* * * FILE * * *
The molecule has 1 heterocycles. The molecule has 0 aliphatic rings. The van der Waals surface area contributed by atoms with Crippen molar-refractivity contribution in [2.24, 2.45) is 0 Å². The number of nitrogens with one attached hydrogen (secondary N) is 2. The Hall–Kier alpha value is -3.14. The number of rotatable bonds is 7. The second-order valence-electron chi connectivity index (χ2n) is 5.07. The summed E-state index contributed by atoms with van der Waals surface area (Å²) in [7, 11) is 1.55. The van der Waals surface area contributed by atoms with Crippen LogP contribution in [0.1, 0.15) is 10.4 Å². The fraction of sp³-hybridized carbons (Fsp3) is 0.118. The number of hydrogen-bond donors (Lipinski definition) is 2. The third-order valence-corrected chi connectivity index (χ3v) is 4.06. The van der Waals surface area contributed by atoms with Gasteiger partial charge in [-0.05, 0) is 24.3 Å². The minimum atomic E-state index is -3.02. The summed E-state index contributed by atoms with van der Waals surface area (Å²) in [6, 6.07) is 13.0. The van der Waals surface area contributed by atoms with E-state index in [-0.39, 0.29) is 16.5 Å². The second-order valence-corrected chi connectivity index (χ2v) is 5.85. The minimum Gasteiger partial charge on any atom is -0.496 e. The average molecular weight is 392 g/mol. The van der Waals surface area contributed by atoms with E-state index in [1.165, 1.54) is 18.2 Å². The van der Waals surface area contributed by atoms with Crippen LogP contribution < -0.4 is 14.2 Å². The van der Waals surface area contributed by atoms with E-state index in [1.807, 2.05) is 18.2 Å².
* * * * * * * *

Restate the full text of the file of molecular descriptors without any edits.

The molecule has 1 heterocycles. The molecule has 0 aliphatic rings. The van der Waals surface area contributed by atoms with Crippen molar-refractivity contribution in [2.24, 2.45) is 0 Å². The number of nitrogens with one attached hydrogen (secondary N) is 2. The Hall–Kier alpha value is -3.14. The number of rotatable bonds is 7. The second-order valence-electron chi connectivity index (χ2n) is 5.07. The summed E-state index contributed by atoms with van der Waals surface area (Å²) in [7, 11) is 1.55. The van der Waals surface area contributed by atoms with Crippen LogP contribution in [0.1, 0.15) is 10.4 Å². The fraction of sp³-hybridized carbons (Fsp3) is 0.118. The number of hydrogen-bond donors (Lipinski definition) is 2. The third-order valence-corrected chi connectivity index (χ3v) is 4.06. The van der Waals surface area contributed by atoms with Gasteiger partial charge in [-0.05, 0) is 24.3 Å². The minimum atomic E-state index is -3.02. The summed E-state index contributed by atoms with van der Waals surface area (Å²) in [6, 6.07) is 13.0. The van der Waals surface area contributed by atoms with E-state index in [-0.39, 0.29) is 16.5 Å². The second-order valence-corrected chi connectivity index (χ2v) is 5.85. The minimum Gasteiger partial charge on any atom is -0.496 e. The average molecular weight is 392 g/mol. The van der Waals surface area contributed by atoms with E-state index in [1.165, 1.54) is 18.2 Å². The van der Waals surface area contributed by atoms with Crippen LogP contribution < -0.4 is 14.2 Å². The van der Waals surface area contributed by atoms with E-state index in [1.807, 2.05) is 18.2 Å².